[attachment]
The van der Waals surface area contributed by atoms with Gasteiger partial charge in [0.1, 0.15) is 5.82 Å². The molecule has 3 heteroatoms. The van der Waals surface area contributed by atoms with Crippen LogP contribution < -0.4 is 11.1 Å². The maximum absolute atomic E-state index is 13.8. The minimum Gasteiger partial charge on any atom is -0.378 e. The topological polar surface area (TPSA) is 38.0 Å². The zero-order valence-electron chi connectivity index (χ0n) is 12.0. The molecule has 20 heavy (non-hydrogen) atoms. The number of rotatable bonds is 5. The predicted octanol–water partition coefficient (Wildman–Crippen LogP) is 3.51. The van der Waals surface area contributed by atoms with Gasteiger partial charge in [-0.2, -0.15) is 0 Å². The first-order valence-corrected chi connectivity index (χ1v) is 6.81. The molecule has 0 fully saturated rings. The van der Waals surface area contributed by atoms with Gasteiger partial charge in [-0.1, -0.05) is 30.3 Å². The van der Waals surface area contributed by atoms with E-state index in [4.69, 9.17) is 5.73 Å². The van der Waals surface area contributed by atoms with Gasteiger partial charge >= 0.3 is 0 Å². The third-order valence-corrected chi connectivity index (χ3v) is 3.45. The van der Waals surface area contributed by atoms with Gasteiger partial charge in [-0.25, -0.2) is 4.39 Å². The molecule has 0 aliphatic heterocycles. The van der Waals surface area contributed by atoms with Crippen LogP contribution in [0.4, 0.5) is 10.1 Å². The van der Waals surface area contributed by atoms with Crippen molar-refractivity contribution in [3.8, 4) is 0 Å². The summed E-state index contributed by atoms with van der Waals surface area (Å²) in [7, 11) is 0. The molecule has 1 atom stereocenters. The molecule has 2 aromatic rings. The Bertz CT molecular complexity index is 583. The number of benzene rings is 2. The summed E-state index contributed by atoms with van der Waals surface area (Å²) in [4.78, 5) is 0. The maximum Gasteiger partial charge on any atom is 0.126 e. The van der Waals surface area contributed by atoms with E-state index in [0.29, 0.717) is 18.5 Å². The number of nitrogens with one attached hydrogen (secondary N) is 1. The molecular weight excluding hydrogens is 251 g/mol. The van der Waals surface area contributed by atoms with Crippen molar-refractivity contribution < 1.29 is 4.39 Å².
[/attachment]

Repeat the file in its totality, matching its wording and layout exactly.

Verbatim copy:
The van der Waals surface area contributed by atoms with Gasteiger partial charge in [0.1, 0.15) is 5.82 Å². The molecule has 3 heteroatoms. The van der Waals surface area contributed by atoms with Crippen LogP contribution < -0.4 is 11.1 Å². The maximum absolute atomic E-state index is 13.8. The minimum Gasteiger partial charge on any atom is -0.378 e. The topological polar surface area (TPSA) is 38.0 Å². The zero-order valence-electron chi connectivity index (χ0n) is 12.0. The molecule has 20 heavy (non-hydrogen) atoms. The number of rotatable bonds is 5. The predicted octanol–water partition coefficient (Wildman–Crippen LogP) is 3.51. The van der Waals surface area contributed by atoms with Gasteiger partial charge in [-0.2, -0.15) is 0 Å². The first-order valence-corrected chi connectivity index (χ1v) is 6.81. The molecule has 0 fully saturated rings. The van der Waals surface area contributed by atoms with Gasteiger partial charge in [-0.1, -0.05) is 30.3 Å². The van der Waals surface area contributed by atoms with E-state index in [4.69, 9.17) is 5.73 Å². The van der Waals surface area contributed by atoms with Gasteiger partial charge >= 0.3 is 0 Å². The third-order valence-corrected chi connectivity index (χ3v) is 3.45. The van der Waals surface area contributed by atoms with Gasteiger partial charge in [-0.25, -0.2) is 4.39 Å². The molecule has 0 aliphatic heterocycles. The van der Waals surface area contributed by atoms with Crippen LogP contribution in [0.4, 0.5) is 10.1 Å². The van der Waals surface area contributed by atoms with Crippen molar-refractivity contribution in [3.8, 4) is 0 Å². The summed E-state index contributed by atoms with van der Waals surface area (Å²) in [7, 11) is 0. The molecule has 1 atom stereocenters. The molecule has 2 aromatic rings. The Bertz CT molecular complexity index is 583. The number of benzene rings is 2. The summed E-state index contributed by atoms with van der Waals surface area (Å²) in [4.78, 5) is 0. The maximum Gasteiger partial charge on any atom is 0.126 e. The van der Waals surface area contributed by atoms with E-state index in [0.29, 0.717) is 18.5 Å². The number of nitrogens with one attached hydrogen (secondary N) is 1. The molecular weight excluding hydrogens is 251 g/mol. The van der Waals surface area contributed by atoms with Crippen molar-refractivity contribution < 1.29 is 4.39 Å².